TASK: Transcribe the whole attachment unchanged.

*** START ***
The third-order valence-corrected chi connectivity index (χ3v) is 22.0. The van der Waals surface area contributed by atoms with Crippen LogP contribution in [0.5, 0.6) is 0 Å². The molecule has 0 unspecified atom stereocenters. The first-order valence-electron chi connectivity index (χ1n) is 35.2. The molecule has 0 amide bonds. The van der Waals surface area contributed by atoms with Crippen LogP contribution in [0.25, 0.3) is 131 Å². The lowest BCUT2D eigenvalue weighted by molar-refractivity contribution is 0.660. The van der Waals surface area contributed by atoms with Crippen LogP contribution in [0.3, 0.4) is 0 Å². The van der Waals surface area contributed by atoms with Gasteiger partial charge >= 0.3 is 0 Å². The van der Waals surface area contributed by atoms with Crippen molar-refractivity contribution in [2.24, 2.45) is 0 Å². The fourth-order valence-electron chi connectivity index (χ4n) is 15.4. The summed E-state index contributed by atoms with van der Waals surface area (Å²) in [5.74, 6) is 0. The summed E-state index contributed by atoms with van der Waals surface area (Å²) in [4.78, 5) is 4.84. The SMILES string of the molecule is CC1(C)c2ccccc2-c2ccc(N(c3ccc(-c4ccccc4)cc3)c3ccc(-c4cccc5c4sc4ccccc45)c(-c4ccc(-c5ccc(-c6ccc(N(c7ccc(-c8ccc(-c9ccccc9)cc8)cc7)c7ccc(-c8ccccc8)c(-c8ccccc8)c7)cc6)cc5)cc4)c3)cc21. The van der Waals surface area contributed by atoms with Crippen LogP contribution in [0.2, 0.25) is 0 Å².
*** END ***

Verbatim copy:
The third-order valence-corrected chi connectivity index (χ3v) is 22.0. The van der Waals surface area contributed by atoms with Crippen LogP contribution in [0.5, 0.6) is 0 Å². The molecule has 0 unspecified atom stereocenters. The first-order valence-electron chi connectivity index (χ1n) is 35.2. The molecule has 0 amide bonds. The van der Waals surface area contributed by atoms with Crippen LogP contribution in [0.25, 0.3) is 131 Å². The lowest BCUT2D eigenvalue weighted by molar-refractivity contribution is 0.660. The van der Waals surface area contributed by atoms with Crippen LogP contribution in [0.3, 0.4) is 0 Å². The van der Waals surface area contributed by atoms with Gasteiger partial charge >= 0.3 is 0 Å². The van der Waals surface area contributed by atoms with Crippen molar-refractivity contribution in [2.24, 2.45) is 0 Å². The fourth-order valence-electron chi connectivity index (χ4n) is 15.4. The summed E-state index contributed by atoms with van der Waals surface area (Å²) in [5.74, 6) is 0. The summed E-state index contributed by atoms with van der Waals surface area (Å²) in [4.78, 5) is 4.84. The SMILES string of the molecule is CC1(C)c2ccccc2-c2ccc(N(c3ccc(-c4ccccc4)cc3)c3ccc(-c4cccc5c4sc4ccccc45)c(-c4ccc(-c5ccc(-c6ccc(N(c7ccc(-c8ccc(-c9ccccc9)cc8)cc7)c7ccc(-c8ccccc8)c(-c8ccccc8)c7)cc6)cc5)cc4)c3)cc21. The van der Waals surface area contributed by atoms with Crippen LogP contribution in [0.2, 0.25) is 0 Å².